Squak Talk Blog

How To Create Dynamic Houseplant Containers

Ready to take your love of houseplants to the next level? Create dynamic containers indoors with these tips from our designers Susan and Alycia!

Notice the light in the spot where you would like your container to live. The “White Paper Test” is a good tool to understand the light that your plants will get during their day. Place a blank, white sheet of paper horizontally at the level where your plant will be. Hover your hand about 12” above the paper and observe the shadow. If you see a sharp, crisp shadow, the light is bright; fuzzy but reasonably clear lines indicate indirect, bright light; a faint shadow with no visible edge is a sign of low light.

Once you understand the light requirements, pick your focal plant. This will help to narrow which plants to select for the rest of the container – the plants you choose to support your focal point will need to have the same water and planting medium requirements. Doing some research into where your focal plant lives naturally will offer some clues as to what care it needs, and what plants would partner well with it.

Next, select your container. It should be just large enough to accommodate all of your chosen plants without too much living space. Your plants will be happiest if they are snugly planted. The type of container matters, too: porous materials such as terra cotta are a great fit for plants that like to be on the dry side. Ceramics hold onto the water near the plant roots for longer, making them a good choice for plants that need extra moisture. Nearly all plants want drainage, so cache pots and baskets are best when used as a “dress” for a plastic pot.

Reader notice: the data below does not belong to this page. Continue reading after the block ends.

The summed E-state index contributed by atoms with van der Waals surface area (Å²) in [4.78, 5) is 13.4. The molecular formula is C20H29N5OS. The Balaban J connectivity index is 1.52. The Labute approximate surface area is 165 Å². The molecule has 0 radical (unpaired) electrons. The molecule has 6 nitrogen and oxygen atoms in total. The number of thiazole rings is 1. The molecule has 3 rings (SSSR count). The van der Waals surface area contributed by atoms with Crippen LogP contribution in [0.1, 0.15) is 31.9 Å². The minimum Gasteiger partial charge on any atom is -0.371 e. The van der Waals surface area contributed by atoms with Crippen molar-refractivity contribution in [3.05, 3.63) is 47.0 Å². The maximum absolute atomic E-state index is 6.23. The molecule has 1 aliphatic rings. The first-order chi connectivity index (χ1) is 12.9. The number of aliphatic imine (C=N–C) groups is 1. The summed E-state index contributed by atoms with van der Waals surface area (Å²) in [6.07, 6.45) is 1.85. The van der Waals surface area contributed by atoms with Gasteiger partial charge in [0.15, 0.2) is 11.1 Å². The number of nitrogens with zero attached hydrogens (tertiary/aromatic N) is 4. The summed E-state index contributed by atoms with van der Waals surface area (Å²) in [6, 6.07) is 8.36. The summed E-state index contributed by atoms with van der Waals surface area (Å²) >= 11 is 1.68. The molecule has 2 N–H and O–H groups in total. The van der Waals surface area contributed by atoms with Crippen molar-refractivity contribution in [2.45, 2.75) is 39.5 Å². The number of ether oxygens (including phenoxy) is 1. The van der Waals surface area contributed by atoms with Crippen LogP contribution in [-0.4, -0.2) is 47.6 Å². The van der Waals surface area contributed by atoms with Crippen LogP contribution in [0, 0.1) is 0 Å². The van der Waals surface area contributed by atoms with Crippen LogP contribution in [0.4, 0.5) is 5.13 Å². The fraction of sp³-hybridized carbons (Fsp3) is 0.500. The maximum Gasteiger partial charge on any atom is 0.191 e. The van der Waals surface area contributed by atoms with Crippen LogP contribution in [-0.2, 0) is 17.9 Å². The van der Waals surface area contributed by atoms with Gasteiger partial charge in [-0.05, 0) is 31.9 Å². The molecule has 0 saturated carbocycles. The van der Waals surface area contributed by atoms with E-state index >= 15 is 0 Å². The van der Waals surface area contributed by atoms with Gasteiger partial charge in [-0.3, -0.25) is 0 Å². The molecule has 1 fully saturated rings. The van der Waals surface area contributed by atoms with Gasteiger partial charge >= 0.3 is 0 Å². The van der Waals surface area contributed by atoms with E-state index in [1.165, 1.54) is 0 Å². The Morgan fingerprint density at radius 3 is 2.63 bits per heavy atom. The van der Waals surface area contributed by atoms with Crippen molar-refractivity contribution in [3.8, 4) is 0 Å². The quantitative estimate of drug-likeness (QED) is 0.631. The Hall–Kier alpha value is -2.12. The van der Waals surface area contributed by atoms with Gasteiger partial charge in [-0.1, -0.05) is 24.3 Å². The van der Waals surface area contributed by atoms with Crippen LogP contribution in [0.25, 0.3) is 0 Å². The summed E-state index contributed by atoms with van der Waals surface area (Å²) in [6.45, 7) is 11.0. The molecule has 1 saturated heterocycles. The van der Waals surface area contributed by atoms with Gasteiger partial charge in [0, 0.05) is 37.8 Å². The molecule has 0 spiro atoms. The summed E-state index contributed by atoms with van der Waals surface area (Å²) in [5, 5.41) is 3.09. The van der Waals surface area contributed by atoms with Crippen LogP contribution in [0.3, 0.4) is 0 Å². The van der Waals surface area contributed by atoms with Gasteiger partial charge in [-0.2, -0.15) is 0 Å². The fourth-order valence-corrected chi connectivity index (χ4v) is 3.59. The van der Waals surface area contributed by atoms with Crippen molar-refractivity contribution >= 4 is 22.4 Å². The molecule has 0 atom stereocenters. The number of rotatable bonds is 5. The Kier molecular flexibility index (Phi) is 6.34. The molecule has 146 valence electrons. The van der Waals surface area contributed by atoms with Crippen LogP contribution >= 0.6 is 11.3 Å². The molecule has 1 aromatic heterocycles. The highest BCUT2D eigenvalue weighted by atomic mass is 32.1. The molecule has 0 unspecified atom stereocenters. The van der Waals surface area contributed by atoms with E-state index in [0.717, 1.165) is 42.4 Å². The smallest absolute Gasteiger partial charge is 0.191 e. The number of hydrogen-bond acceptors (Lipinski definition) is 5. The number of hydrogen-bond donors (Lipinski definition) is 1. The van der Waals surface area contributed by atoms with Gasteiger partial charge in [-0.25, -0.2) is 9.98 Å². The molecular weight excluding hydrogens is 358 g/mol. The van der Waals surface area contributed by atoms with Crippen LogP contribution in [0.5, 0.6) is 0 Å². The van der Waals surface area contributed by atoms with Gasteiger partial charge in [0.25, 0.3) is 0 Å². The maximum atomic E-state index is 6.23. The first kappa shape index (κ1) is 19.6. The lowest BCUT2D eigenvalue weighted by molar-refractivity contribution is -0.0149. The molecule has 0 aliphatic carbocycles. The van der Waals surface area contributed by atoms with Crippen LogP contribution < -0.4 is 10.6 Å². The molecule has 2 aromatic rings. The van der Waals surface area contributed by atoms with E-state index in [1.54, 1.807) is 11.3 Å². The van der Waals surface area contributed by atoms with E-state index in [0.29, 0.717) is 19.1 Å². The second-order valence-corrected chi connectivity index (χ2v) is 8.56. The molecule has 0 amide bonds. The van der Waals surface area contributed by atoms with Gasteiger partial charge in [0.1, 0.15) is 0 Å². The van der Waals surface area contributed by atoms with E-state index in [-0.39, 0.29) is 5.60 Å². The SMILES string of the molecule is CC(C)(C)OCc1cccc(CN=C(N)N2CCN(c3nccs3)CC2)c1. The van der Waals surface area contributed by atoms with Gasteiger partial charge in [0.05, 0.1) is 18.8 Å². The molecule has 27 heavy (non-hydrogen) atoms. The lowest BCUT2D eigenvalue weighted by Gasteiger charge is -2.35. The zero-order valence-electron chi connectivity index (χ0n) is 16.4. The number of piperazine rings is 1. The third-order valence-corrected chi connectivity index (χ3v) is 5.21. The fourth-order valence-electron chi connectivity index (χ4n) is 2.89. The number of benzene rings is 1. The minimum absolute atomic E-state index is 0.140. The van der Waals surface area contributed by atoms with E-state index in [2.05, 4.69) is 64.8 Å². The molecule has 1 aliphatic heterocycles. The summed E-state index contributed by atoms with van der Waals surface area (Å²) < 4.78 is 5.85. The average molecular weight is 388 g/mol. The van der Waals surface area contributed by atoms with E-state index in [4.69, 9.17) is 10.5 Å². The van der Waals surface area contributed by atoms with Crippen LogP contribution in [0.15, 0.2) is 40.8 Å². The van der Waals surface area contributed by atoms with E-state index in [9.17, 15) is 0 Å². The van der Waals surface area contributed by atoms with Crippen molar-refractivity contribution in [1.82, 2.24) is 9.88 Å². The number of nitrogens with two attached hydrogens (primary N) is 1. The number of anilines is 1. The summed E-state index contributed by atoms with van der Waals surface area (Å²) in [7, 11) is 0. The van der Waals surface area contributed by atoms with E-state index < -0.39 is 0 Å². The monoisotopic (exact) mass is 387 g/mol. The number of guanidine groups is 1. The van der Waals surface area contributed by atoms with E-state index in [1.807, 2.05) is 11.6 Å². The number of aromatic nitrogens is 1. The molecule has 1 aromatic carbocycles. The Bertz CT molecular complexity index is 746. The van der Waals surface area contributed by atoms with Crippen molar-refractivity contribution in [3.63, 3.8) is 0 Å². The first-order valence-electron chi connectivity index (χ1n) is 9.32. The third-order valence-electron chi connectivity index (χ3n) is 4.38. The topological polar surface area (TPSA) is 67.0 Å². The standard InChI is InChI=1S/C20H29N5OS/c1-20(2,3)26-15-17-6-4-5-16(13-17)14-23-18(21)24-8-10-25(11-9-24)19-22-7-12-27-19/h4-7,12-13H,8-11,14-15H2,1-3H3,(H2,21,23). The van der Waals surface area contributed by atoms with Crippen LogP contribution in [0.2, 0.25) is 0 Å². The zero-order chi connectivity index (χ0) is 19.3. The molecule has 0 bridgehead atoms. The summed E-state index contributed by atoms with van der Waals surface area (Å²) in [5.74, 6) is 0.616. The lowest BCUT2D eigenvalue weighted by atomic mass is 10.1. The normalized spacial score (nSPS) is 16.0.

Lastly, mix your planting medium. A well-draining potting mix is a great place to start, and will provide most plants with a happy home. Never use garden soil or compost. – both will hold too much water to keep your houseplant thriving. Succulents and cactus will appreciate added perlite for drainage. Epiphytes plants such as orchids and other tropical plants need added bark mix.

The day before you assemble your container, make sure the plants are watered well and have time to drain.
Here are a few container recipes that we showcased at the 2024 Northwest Flower and Garden Festival:

Bright Light Plants

Highlights Plants

Sansevieria ‘Futura Superba’
Ficus elastica ‘Tineke’
Hoya wayetii ‘Tricolor’
Tillandsia cyanea (Pink Quill)
Peperomia ‘Hope’

Planting medium: Well-draining potting mix
Container: Porous or plastic


Indirect Light Plants

Elegant Silver Bowl Plants

Alocasia amazonica ‘Polly’
Adiantum (maidenhair fern)
Ludisia (jewel orchid)
Syngonium podophyllum (Arrowhead vine)

Planting medium: Potting mix, rice hulls, bark mix
Container: Non-draining bowl


Moss Pole Climber Plants

Epipremnum ‘Albo-variagata

Potting Medium: Well-draining potting mix
Container: Plastic or ceramic


Classic Birkin Plants

Philodendron ‘Birkin’
Asparagus fern
Pilea depressa ‘Chocolate’
Chlorophytum comosum ‘Bonnie’ (spider plant)

Planting medium: Well-draining potting mix with added perlite
Container: Plastic or ceramic


Pretty Parlor Plants

Chamaedorea elegans (Parlor palm)
Geogenanthus Cillatus
Tradescantia tricolor ‘Pink Princess’
Asplenium ‘Victoria’ (bird’s nest fern)

Planting medium: Well-draining potting mix
Container: Plastic or ceramic

Low Light

‘A Pop of Chartreuse’ Plants

Zamioculcus zamiifolia ‘Super Nova’
Philodendron ‘Aureum’
Parthenoissus (sugarvine)
Pilea depressa ‘Chocolate’
Asparagus fern
Maranta ‘Lemon Lime’

Planting medium: Well-draining potting mix
Container: Plastic or ceramic


Summertime Outdoor Options for Shade

Sansevieria ‘Whale Fin’
Tradescantia tricolor ‘Pink Princess’
Asparagus fern
Maidenhair fern
Hypoestes (polka dot plant)












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